Google recently released Google Mobile Vision API libraries for Android and iOS that can perform real-time offline face detection, barcode reading and OCR. So I decided to try the face tracking feature while creating something for the Halloween. The face tracking can extract multiple faces from images or directly from a camera stream. Additionally, the API can find landmarks such as eyes, mouth, etc. and even tell if an eye is closed or if the person is smiling. However, I just went with the face tracking. The app locates your face using the front camera and then rotates a scary looking eye to look straight at you. To seem more authentic, the eye looks randomly around when idle. This app could be used for making Halloween decorations look alive by placing the device behind a mask or inside a pumpkin.
I built and programmed a machine vision setup for automatic foam control as a part of my master's thesis. A standard webcam was used to monitor two lab scale fermentors and the camera feed was analyzed in my open source fermentation control software, Biorec. An anti-foaming agent was added automatically when persistent foam was detected. The foam detection steps were:
- Calculate positions, rotations, distances and angles of two fermentors from their red reflective tags (POSIT algorithm)
- Crop reactor area (quadrilateral transformation)
- Various preprocessing steps (brightness and contrast correction, and euclidean color filtering)
- Segmentation using Otsu's method
- Foam object recognition with fuzzy logic
- Foam height could be calculated in ± 1 cm accuracy (sufficient for automatically feeding anti-foaming agent)
I designed and built a prototype of a pipette light guide that reduces pipetting errors by lighting the target well. The light is moved manually with back and forward buttons or with a wireless/wired foot pedal. The light movement has two modes: row by row and column by column. This was built from a PIC microcontroller and an aluminum din rail case.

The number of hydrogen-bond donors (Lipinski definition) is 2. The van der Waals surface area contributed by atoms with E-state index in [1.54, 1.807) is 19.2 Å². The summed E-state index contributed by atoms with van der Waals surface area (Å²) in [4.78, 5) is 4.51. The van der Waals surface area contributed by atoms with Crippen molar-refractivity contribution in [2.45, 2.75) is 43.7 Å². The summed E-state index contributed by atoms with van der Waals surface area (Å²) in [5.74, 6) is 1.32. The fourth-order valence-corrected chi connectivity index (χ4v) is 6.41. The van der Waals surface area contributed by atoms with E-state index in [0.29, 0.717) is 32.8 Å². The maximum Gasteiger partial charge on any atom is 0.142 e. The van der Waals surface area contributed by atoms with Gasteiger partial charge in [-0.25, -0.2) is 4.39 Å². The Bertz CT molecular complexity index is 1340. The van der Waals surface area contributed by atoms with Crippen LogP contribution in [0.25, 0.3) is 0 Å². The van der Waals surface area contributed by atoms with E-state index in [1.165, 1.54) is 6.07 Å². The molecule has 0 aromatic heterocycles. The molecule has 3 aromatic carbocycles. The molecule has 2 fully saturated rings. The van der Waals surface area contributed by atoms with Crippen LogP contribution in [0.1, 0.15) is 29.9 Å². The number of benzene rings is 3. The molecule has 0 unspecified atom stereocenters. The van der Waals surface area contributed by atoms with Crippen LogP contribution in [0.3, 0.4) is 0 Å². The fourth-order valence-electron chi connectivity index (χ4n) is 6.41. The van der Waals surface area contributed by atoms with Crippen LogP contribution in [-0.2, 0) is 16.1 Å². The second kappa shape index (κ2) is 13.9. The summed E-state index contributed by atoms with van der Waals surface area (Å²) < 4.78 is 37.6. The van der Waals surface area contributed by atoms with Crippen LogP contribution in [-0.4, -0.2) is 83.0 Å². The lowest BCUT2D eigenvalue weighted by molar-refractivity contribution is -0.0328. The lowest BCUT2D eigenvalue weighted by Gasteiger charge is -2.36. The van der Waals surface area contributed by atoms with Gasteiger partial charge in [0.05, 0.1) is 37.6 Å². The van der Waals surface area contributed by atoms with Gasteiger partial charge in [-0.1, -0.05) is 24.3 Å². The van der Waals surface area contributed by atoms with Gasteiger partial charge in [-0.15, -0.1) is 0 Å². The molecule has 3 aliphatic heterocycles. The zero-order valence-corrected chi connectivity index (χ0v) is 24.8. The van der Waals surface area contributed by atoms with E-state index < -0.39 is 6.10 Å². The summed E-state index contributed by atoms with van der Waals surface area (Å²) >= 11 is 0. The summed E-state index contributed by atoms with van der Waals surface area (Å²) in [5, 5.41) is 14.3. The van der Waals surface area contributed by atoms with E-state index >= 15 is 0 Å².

I designed and built a home automation system using Raspberry Pi B+, webcam , Tellstick Duo USB RF tranceiver and multiple RF power outlets. The system controls home electronics and it can be remotely monitored and accessed through an Android app that I wrote. The network connection uses a secure SSH protocol.
This was made to demonstrate augmented reality through color tracking and simple shape recognition. The program was written in VB.NET using Aforge.NET framework.
I built some camera systems in 2014 & 2015 using RPi's as embedded systems and four of these are currently deployed. They feature:
- Motion detection
- Video recording and storage for up to a month of videos
- Optional motion email alert with a picture
- IR lights and night vision
- Password protected web-stream
- HD 1080x720 resolution
- Control software for windows that uses secure SSH to communicate with the camera